FEATURE – Spring is here and that means warmer weather, flip-flops, tulips, blossoming trees and, especially, spring produce. Many favorite fruits and vegetables are on the list of those that spring refreshingly produces after a long, cold winter.
Here are some fruits and vegetables you will see popping up in grocery stores and on produce stands in the coming weeks along with some tips on what to look for when purchasing them, and how they can help you nutritionally.
Try to purchase these ripe or just underripe. If ripe, try to eat them within a day or two or if they need to ripen, let them do so in the refrigerator. Any fruit with a green tinge will not ripen properly, so avoid those.
Wash apricots just before eating them to preserve quality. Apricots are good sources of vitamins A and C, for immune function and maintaining healthy cells and tissues.
Most people are familiar with artichoke hearts, usually canned in brine or marinated, but the petals of the artichoke are edible and tasty as well. The best preparation is usually to trim the sharp petals, and then steam it. Once cooked, the petals can be torn off and run along your teeth to remove, eat, the “flesh.”
Beneath the petals is the artichoke heart, which is delicately nutty and tender. Artichokes are very high in vitamin C for immune function, folate for reducing heart disease and cancer risk, and fiber for digestive health.
Arugula should be fresh, crisp and free of brown spots. Ideally, it should be eaten immediately and kept no longer than two days.
Nicknamed “salad rocket,” arugula has a spicy flavor similar to spinach. It is high in vitamin A, which is helpful in immune function and maintaining healthy skin, eyes and bone tissue.
There are two varieties of asparagus, white and green. White is kept out of sunlight, otherwise the stalks turn green. Both are excellent sources of vitamin C for immune function, folate for reducing heart disease and cancer risk, and glutathione, which is a powerful antioxidant to promote overall health.
Look for asparagus that is firm and dry. The ends are tough and may need to be trimmed before cooking. Use within a day or two.
Many people don’t realize that avocado is a fruit. It is different than most fruits because it is very high in fat and calories. However, the fat is monounsaturated, making it a healthy choice. Monounsaturated fats will lower total cholesterol while raising HDL (good) cholesterol.
Avocado is also high in fiber and vitamin E. Pick those that are unblemished, heavy and slightly soft.
All berries contain a generous amount of vitamin C. Most are a good source of fiber as well, due to the skin and seeds. They are also lower in calories; a cup is typically 50-60 calories.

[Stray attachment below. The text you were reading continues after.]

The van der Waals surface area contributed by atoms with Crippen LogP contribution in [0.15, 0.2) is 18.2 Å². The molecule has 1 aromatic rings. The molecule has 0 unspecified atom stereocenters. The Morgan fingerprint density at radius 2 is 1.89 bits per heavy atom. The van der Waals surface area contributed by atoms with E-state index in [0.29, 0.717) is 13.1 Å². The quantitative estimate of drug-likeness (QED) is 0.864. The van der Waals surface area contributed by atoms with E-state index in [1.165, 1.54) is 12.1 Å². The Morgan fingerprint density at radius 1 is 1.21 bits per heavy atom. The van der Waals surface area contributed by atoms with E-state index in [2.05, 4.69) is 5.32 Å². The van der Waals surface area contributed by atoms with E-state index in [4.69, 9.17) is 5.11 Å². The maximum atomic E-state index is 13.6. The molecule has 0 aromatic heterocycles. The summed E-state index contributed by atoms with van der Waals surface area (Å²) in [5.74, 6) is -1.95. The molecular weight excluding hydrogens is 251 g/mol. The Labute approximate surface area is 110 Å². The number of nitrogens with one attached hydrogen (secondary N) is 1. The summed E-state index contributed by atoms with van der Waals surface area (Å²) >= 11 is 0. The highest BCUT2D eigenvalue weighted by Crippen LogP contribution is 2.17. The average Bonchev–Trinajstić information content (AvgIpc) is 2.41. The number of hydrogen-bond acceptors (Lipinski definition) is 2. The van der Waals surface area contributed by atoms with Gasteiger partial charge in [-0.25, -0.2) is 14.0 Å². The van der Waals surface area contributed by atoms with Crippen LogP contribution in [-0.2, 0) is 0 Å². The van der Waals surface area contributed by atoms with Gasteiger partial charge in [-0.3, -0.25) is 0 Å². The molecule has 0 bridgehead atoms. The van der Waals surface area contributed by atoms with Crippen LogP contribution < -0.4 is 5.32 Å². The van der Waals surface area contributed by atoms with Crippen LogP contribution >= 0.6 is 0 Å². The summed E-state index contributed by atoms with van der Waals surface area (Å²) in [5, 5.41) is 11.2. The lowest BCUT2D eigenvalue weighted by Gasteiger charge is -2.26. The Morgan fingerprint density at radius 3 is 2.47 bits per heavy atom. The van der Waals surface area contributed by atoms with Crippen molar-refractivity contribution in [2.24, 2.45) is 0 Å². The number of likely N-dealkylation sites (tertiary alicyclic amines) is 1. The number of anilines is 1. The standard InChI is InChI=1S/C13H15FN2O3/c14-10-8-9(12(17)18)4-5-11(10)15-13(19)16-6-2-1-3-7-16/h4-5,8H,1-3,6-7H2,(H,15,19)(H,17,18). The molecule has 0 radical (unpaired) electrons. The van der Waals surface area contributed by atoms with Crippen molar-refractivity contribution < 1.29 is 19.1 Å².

Berries are best used immediately, as they spoil quickly. Their deep colors indicate high levels of antioxidants, vitamins and minerals. Look for fruit with uniform color, that are unblemished and firm.
Carrots should be firm and brightly colored. Carrots can keep in a refrigerator up to a month, making them a great vegetable to always have on hand. As most people know, carrots are high in vitamin A, which will aid in immune function and maintain healthy bone, skin and eye tissues.
Cherries can either be sweet or sour. The sour cherries are higher in vitamins C and A, and other powerful antioxidants. All cherries contain terpenes, which are antioxidants that help prevent cancer.
Choose cherries that are firm, bright and shiny. Soft or shriveled cherries are a sign of poor storage condition or old age (and decreased nutrition). Store covered in the refrigerator up to one week.
Kiwis should be plump and slightly soft. They can be stored up to two weeks in the refrigerator, but will ripen more quickly on a countertop. Kiwis are high in vitamin C and fiber, especially if you eat the skin.
Look for spinach leaves that are crisp and dark green. Flat leaf spinach is more common due to its milder flavor.
Spinach is high in vitamins A and C and folate. Although it is high in calcium, the absorption is poor due to oxalates that block absorption.
Enjoy eating these nutritious fruits and vegetables this spring. If there are any on this list you haven’t tried, don’t be shy. You might just find a new favorite.
- Rex’s ‘quick and dirty’ spring gardening guide
- Bio-peak performance menu planning
- Back to basics: The history of nutrition
- Rex’s Tips: Biggest gardening mistakes
- Analysis: Making sense of organic vs. inorganic gardening
- The real meaning of ‘organic’; is it worth the cost?
- Take a stroll through some of Washington County’s farmers markets
Written by Emily Fonnesbeck for St. George Health & Wellness magazine and St. George News.
Fonnesbeck is a registered dietitian who received her degree at BYU. She is a member of the Academy of Nutrition and Dietetics and belongs to the Vegetarian, Weight Management and Sports, Cardiovascular and Wellness Nutrition practice groups. She holds a certificate in adult weight management and is a certified LEAP therapist.
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